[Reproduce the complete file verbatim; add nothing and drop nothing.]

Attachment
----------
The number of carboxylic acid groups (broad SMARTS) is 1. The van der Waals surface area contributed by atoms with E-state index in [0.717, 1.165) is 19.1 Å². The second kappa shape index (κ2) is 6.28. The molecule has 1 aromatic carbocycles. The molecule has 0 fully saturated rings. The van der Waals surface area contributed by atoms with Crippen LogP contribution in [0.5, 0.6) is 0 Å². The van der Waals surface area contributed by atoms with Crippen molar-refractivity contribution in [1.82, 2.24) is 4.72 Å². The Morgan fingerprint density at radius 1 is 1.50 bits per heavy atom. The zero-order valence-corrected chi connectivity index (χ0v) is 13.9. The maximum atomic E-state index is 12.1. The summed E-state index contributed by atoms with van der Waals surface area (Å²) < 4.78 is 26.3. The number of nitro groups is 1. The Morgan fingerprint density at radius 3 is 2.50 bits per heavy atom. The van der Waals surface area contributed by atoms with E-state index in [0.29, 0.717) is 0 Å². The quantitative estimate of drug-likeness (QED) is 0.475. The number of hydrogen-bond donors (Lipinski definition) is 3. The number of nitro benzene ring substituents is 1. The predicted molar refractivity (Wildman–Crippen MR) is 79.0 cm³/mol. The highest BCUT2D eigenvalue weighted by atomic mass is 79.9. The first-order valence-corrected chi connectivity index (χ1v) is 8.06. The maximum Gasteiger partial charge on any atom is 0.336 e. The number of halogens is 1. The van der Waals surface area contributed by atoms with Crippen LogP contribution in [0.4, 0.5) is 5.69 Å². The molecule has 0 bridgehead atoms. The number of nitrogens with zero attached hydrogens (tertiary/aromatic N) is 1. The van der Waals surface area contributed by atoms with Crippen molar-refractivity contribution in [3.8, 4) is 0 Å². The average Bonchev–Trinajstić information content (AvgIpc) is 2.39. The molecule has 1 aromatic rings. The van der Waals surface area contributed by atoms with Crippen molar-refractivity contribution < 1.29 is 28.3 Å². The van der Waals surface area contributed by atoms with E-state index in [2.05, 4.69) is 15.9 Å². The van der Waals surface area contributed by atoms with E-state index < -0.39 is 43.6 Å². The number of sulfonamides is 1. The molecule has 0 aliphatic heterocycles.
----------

The number of carboxylic acid groups (broad SMARTS) is 1. The van der Waals surface area contributed by atoms with E-state index in [0.717, 1.165) is 19.1 Å². The second kappa shape index (κ2) is 6.28. The molecule has 1 aromatic carbocycles. The molecule has 0 fully saturated rings. The van der Waals surface area contributed by atoms with Crippen LogP contribution in [0.5, 0.6) is 0 Å². The van der Waals surface area contributed by atoms with Crippen molar-refractivity contribution in [1.82, 2.24) is 4.72 Å². The Morgan fingerprint density at radius 1 is 1.50 bits per heavy atom. The zero-order valence-corrected chi connectivity index (χ0v) is 13.9. The maximum atomic E-state index is 12.1. The summed E-state index contributed by atoms with van der Waals surface area (Å²) < 4.78 is 26.3. The number of nitro groups is 1. The Morgan fingerprint density at radius 3 is 2.50 bits per heavy atom. The van der Waals surface area contributed by atoms with E-state index in [0.29, 0.717) is 0 Å². The quantitative estimate of drug-likeness (QED) is 0.475. The number of hydrogen-bond donors (Lipinski definition) is 3. The number of nitro benzene ring substituents is 1. The predicted molar refractivity (Wildman–Crippen MR) is 79.0 cm³/mol. The highest BCUT2D eigenvalue weighted by atomic mass is 79.9. The first-order valence-corrected chi connectivity index (χ1v) is 8.06. The maximum Gasteiger partial charge on any atom is 0.336 e. The number of halogens is 1. The van der Waals surface area contributed by atoms with Crippen LogP contribution in [0.4, 0.5) is 5.69 Å². The molecule has 0 bridgehead atoms. The number of nitrogens with zero attached hydrogens (tertiary/aromatic N) is 1. The van der Waals surface area contributed by atoms with Crippen molar-refractivity contribution in [3.8, 4) is 0 Å². The average Bonchev–Trinajstić information content (AvgIpc) is 2.39. The molecule has 1 aromatic rings. The van der Waals surface area contributed by atoms with Crippen molar-refractivity contribution < 1.29 is 28.3 Å². The van der Waals surface area contributed by atoms with E-state index in [2.05, 4.69) is 15.9 Å². The van der Waals surface area contributed by atoms with E-state index < -0.39 is 43.6 Å². The number of sulfonamides is 1. The molecule has 0 aliphatic heterocycles.